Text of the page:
Celebrating Richard Bernstein: Remarks on The Restructuring of Social and Political Theory
New School for Social Research
Presented at the Democracy & Diversity Institute, Wroclaw, Poland, July 17, 2016
Welcome to this evening’s celebration of Professor Richard Bernstein, on the occasion of the Polish translation of his The Restructuring of Social and Political Theory. This is a book that was originally published in English in 1978 and that today remains intensely, even urgently, relevant. For the sake of those of who don’t know the book, I will take a few minutes to underline its significance by situating it within the context of some highlights of Professor Bernstein’s career (and since he is my colleague of sixteen years I will refer to him, as I ordinarily do, as Dick Bernstein).
Dick Bernstein is a leading 20th and 21st century philosopher, a philosophical figure who is original in sense that comprises being both a provocative critic of aspects of the contemporary Zeitgeist and an intellectual bridge-builder. Dick did his undergraduate work in philosophy at the University of Chicago and, then, after a brief sojourn at Columbia, did a PhD at Yale, where he also accepted his first teaching positions. At these institutions Dick was exposed to central currents of Anglo-American analytic philosophy, and he rubbed shoulders and developed intellectual friendships with some of the most high-profile representatives of this tradition. Yet even as a student he had a sense of what he later called “the provincialism that has cramped philosophizing.”1 From the beginning of his publishing career he devoted himself to uncovering what he saw as neglected and important currents in American Philosophy – such as Pragmatism in both its classic and contemporary instantiations – and to creating and and sustaining conversations that included figures in and traditions of European Philosophy, such as Critical Theory, Phenomenology, Existentialism and Deconstruction. Within Dick’s thought, this distinctive form of philosophical ecumenicalism is driven by a refusal to ignore atrocities of the modern world, as well as by the conviction not only that philosophical thinking is a route to tools for effective protest but also that we must be as philosophically inclusive as we can if we are to give ourselves the best chance of finding effective tools. Dick’s commitment to this critically engaged posture is simultaneously practical and theoretical. As a young person, he participated as an activist in the U.S. Civil Rights movement and in protests of the Vietnam War, and this spirit of protest continues to animate his writings and activities, from 1965 until 1988, when he was in the Philosophy Department at Haverford College, and also from 1989, when he moved to the Philosophy Department in the New School’s Graduate Faculty, up to the present. Dick has a distinctive voice as a social critic, and his speaking style was brought vividly to mind for me just recently when I encountered a passage in a memoir of Anatole Broyard’s in which Broyard is describing his experience at the New School, forty years before Dick arrived, in the late nineteen forties. Broyard talks about taking classes professors from Europe who had fled horrors and persecutions of the Second World War and were part of what we call the New School’s University in Exile. With a warmly ironic touch, Broyard writes:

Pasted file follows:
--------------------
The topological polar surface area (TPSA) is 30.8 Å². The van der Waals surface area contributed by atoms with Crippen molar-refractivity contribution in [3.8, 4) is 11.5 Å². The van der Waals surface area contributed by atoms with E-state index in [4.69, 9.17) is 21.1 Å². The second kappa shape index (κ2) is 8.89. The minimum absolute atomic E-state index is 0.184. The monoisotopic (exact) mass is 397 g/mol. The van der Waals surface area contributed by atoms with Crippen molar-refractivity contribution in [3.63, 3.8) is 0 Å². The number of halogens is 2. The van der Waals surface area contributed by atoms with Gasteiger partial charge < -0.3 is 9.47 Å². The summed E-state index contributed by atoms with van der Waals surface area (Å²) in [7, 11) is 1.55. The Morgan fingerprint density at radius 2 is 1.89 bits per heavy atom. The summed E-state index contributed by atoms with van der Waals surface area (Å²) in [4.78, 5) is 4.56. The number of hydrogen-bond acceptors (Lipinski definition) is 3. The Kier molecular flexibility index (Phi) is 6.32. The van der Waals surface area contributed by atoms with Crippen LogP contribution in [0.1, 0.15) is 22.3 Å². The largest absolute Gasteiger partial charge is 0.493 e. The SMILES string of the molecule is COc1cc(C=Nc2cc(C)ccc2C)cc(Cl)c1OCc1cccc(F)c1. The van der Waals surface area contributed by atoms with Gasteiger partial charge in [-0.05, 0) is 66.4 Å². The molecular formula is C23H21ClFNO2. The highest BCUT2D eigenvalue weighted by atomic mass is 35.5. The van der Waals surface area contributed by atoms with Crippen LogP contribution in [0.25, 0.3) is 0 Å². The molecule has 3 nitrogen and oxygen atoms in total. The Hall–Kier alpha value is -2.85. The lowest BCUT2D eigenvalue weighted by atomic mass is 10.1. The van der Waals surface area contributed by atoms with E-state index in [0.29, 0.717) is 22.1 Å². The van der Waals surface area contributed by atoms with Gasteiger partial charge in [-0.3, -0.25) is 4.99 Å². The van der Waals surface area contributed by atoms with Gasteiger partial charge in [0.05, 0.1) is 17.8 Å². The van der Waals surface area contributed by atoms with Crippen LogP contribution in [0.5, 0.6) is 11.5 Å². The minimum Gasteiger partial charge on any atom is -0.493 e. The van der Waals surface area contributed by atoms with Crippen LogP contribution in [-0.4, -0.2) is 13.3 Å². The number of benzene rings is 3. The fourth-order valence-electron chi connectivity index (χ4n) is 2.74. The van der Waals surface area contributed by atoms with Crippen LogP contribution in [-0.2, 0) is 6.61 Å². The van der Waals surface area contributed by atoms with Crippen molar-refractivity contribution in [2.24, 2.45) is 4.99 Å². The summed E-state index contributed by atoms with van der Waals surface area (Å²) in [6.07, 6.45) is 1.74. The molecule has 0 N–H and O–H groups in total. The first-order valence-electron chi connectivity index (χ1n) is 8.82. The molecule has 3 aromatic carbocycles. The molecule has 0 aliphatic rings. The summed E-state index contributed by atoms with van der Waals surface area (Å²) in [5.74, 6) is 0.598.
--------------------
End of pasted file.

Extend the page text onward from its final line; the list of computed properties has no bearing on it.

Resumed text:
Because they were displaced themselves, or angry with us for failing to understand history, the professors did their best to make us feel like exiles in our own country. All the courses I took were about what’s wrong, what’s wrong with government, with the family, with interpersonal relations and intrapersonal relations – what’s wrong with our dreams, our loves, our jobs, our perceptions and conceptions, our esthetics, the human condition itself.2
As arguably the most prominent member of today’s Graduate Faculty – which is now known as the New School for Social Research – Dick is an heir to the critical tradition that Broyard here paints with a loving comic brush. But we utterly misunderstand the oppositional spirit of Dick’s thought if we don’t see that it is grounded in a commitment to productive political interventions.
As early as his first book – a 1966 monograph on Dewey3 – Dick resists trends toward narrowness in academic Anglophone philosophy by illustrating how the concepts and categories of relatively neglected historical and contemporary traditions equip us to make sense of the social world and to act constructively in it. In his influential 1971 book Praxis and Action, he accents the value of attending to things we can learn about the essentially practical dimension of social thought by, in his words, “tak[ing] off the blinders that have prevented [philosophers] from learning from each other” and inheriting not only from Hegel and Marx but also from Kierkegaard and Sartre, from Peirce and Dewey and from critically-minded analytic philosophers such as Charles Taylor.4 The image of the nature and demands of social thought that Dick develops in this wide-ranging investigation underlies some of his signature philosophical gestures. What emerges is an image on which non-neutral historical and cultural perspectives can be internal to undistorted thought about the social world, and Dick both defends this image and urges us to recognize its role in equipping us to escape what, in a central section of his 1983 Beyond Objectivism and Relativism, he describes as the “Cartesian Anxiety” that traps us between an impossible demand for metaphysical certainty and skeptical despair.5 His aim is to prompt us to engage constructively in the political realm in the decidedly non-skeptical spirit of what, in his 2010 The Pragmatic Turn and elsewhere, he calls “pragmatic fallibilism.”6